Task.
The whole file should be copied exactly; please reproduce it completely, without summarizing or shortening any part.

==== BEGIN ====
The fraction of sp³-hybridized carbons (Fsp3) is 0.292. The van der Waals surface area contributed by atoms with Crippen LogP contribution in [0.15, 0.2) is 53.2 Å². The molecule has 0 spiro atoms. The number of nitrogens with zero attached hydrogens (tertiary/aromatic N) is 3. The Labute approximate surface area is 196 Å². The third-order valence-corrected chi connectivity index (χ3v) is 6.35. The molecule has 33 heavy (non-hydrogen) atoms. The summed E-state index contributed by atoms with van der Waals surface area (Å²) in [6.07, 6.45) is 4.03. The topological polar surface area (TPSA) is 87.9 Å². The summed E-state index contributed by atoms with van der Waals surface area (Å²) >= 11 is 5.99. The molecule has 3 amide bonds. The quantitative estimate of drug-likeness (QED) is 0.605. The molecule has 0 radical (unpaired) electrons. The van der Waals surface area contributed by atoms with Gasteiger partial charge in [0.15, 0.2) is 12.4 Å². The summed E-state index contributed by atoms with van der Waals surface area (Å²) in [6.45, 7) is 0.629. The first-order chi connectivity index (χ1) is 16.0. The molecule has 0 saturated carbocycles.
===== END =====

The fraction of sp³-hybridized carbons (Fsp3) is 0.292. The van der Waals surface area contributed by atoms with Crippen LogP contribution in [0.15, 0.2) is 53.2 Å². The molecule has 0 spiro atoms. The number of nitrogens with zero attached hydrogens (tertiary/aromatic N) is 3. The Labute approximate surface area is 196 Å². The third-order valence-corrected chi connectivity index (χ3v) is 6.35. The molecule has 33 heavy (non-hydrogen) atoms. The summed E-state index contributed by atoms with van der Waals surface area (Å²) in [6.07, 6.45) is 4.03. The topological polar surface area (TPSA) is 87.9 Å². The summed E-state index contributed by atoms with van der Waals surface area (Å²) >= 11 is 5.99. The molecule has 3 amide bonds. The quantitative estimate of drug-likeness (QED) is 0.605. The molecule has 0 radical (unpaired) electrons. The van der Waals surface area contributed by atoms with Gasteiger partial charge in [0.15, 0.2) is 12.4 Å². The summed E-state index contributed by atoms with van der Waals surface area (Å²) in [6.45, 7) is 0.629. The first-order chi connectivity index (χ1) is 16.0. The molecule has 0 saturated carbocycles.